HHS OIG data mastermind talks importance of networking, taking chances

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What does it take to be a “data mastermind?”

Caryl Brzymialkiewicz
Caryl Brzymialkiewicz, assistant inspector general and first chief data officer, Department of Health and Human Services Office of Inspector General

On this week’s episode of Women of Washington, Gigi Schumm welcomed Caryl Brzymialkiewicz, who currently serves two roles within the Department of Health and Human Services Office of Inspector General, as assistant inspector general and as the first chief data officer. For her tenacity and great ideas, Brzymialkiewicz was named on FCW’s Top 100 federal employees of 2019.

Brzymialkiewicz said over the past four years she has made it her goal to act as an executive champion, promoting the department to focus more on data-driven decisions and ultimately leveraging that data as an asset. One large example of her work was the agency’s Enterprise Dashboard, a tool that provides easy-access to the status of projects within the department and other monetary data.

Brzymialkiewicz and her team wanted all those working under HHS OIG to be able to visualize the ongoing work of the organization without relying on outdated data or legacy systems.

“[It’s] so that all 1,600 plus people in our organization could take a look at the same things across the organization about how many reports are we conducting? How many audits? How many evaluations? How many investigations? And so some of that’s the nitty gritty, behind the scenes work,” she said. “It’s been really fun building a team with passionate people that love working in these areas to grow the program.”

Her passion for data integration is clear now, but her path to where she is today wasn’t exactly straightforward.

Biomedical engineering to data engineering

Brzymialkiewicz studied biomedical engineering at Vanderbilt University. Originally from Texas, she said her steel-worker father and teacher mother supported her interest in STEM fields. Her husband too has always been a team player when it comes to making decisions and taking chances.

She moved on to Duke University to continue her medical aspirations and receive her doctorate degree. She said at first she did toy around with the idea of pursuing medical school and becoming a doctor, but she saw herself more as a behind-the-scenes person.

After Duke she became a research analyst for the Center for Naval Analyses and spent time in Afghanistan. She also worked for the Joint IED Defeat Organization. But as someone who loved statistics and math, she realized how important data could be and she wanted to be part of the conversation.

“I felt like I could make recommendations from the outside, but the folks making the decisions were actually in the government, and I wanted to help solve problems,” she said. “And I had mentors, and some other folks say, ‘are you sure that you want that job?’ … I thought, well, why not? This is where I want to try to make things better.”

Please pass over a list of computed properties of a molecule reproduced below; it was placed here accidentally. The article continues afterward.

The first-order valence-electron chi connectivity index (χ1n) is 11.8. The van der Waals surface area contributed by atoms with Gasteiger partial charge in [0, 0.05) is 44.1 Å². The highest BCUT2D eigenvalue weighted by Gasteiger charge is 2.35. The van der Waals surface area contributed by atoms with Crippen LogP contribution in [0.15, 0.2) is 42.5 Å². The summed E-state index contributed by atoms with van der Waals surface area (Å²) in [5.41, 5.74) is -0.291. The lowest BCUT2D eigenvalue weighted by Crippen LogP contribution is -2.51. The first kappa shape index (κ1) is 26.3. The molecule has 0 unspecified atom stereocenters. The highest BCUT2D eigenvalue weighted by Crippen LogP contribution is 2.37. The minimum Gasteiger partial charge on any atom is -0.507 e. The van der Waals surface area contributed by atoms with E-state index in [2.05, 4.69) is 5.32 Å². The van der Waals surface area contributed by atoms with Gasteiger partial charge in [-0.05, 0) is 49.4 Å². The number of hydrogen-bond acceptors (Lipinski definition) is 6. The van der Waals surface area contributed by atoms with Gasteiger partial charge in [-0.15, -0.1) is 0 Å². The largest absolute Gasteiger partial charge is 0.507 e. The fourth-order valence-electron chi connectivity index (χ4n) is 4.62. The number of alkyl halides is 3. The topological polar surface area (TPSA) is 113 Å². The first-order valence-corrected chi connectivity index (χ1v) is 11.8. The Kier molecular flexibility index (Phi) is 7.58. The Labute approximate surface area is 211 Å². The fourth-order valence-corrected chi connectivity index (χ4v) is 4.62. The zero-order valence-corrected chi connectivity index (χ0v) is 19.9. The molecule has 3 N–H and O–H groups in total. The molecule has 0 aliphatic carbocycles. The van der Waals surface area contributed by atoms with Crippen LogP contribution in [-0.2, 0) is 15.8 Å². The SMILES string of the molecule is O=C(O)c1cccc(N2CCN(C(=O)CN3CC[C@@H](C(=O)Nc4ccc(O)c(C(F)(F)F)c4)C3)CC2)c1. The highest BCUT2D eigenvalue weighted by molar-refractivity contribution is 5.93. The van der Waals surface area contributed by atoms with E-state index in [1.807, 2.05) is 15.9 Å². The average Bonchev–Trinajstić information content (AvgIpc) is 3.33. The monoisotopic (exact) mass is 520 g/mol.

She ended up moving up to higher positions very quickly and eventually moved on to join the federal workforce as an analyst for the Department of Homeland Security. Less than four years later, she moved into HHS.

Climbing the ladder as an introvert

“I like the notion of thinking about myself as a federal entrepreneur and building things, standing things up with really hard problems,” Brzymialkiewicz said. “When I left to come to Health and Human Services, it really was an exciting time. Just talking about it seemed really exciting to me to help build this… like how many times do you get to build something in the federal space?”

The OPEN Government Data Act, signed into law by President Donald Trump on January 14, requires federal agencies to publish their government data in machine-readable and open formats. It also made it imperative for the federal agencies to put someone in place to develop best practices for their organizations and act as a chief data officer.

Brzymialkiewicz said as an introvert, she was okay not being in the spotlight. She just wanted to help people. Networking and partnering with the people around her was an important step in her career.

“There’s so many talented people out there, you can learn a lot from a lot of people if you’re open to it. Networking takes a little bit of work, but not a lot of work,” she said. “You just have to put yourself out there … Don’t be that person in the corner just not doing anything.”

She said she’s happy her team, full of what she calls “the best and brightest” data talent, are supportive of her ideas. Sometimes it’s not about what you’re doing, but about who you work with. You don’t have to have it all figured out right away.

“You’re going to continue to grow, you’re going to continue to learn new things. You’re going to have mentors throughout your life, whether you call them a mentor or not. You’re going to have to learn new opportunities from different training,” she said. “Be open. Trust your gut. If your gut tells you something, make sure that you’re listening no matter what. Then just more than anything, have fun.”

She said living life to the fullest is just as important as success.

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